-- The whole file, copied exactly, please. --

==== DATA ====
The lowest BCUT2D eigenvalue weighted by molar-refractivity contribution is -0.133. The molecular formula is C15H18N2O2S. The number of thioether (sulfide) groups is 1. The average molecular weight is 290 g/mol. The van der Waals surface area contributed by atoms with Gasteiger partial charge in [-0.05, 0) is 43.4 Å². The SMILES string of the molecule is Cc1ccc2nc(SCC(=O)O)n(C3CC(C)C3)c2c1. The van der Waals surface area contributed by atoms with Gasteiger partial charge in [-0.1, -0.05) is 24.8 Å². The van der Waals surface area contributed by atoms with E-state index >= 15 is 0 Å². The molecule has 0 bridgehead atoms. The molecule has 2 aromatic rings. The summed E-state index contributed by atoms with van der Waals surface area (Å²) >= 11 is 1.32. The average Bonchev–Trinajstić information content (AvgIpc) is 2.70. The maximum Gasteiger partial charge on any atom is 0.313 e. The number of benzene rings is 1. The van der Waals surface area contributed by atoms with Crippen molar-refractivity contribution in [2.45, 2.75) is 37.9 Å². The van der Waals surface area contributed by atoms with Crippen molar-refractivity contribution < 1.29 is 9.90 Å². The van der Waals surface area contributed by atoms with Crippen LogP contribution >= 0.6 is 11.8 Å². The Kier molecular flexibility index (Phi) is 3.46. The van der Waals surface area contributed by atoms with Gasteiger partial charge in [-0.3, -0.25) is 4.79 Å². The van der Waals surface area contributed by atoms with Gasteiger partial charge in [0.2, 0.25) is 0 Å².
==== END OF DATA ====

The lowest BCUT2D eigenvalue weighted by molar-refractivity contribution is -0.133. The molecular formula is C15H18N2O2S. The number of thioether (sulfide) groups is 1. The average molecular weight is 290 g/mol. The van der Waals surface area contributed by atoms with Gasteiger partial charge in [-0.05, 0) is 43.4 Å². The SMILES string of the molecule is Cc1ccc2nc(SCC(=O)O)n(C3CC(C)C3)c2c1. The van der Waals surface area contributed by atoms with Gasteiger partial charge in [-0.1, -0.05) is 24.8 Å². The van der Waals surface area contributed by atoms with E-state index >= 15 is 0 Å². The molecule has 0 bridgehead atoms. The molecule has 2 aromatic rings. The summed E-state index contributed by atoms with van der Waals surface area (Å²) >= 11 is 1.32. The average Bonchev–Trinajstić information content (AvgIpc) is 2.70. The maximum Gasteiger partial charge on any atom is 0.313 e. The number of benzene rings is 1. The van der Waals surface area contributed by atoms with Crippen molar-refractivity contribution in [2.45, 2.75) is 37.9 Å². The van der Waals surface area contributed by atoms with Crippen molar-refractivity contribution < 1.29 is 9.90 Å². The van der Waals surface area contributed by atoms with Crippen LogP contribution >= 0.6 is 11.8 Å². The Kier molecular flexibility index (Phi) is 3.46. The van der Waals surface area contributed by atoms with Gasteiger partial charge in [-0.3, -0.25) is 4.79 Å². The van der Waals surface area contributed by atoms with Gasteiger partial charge in [0.2, 0.25) is 0 Å².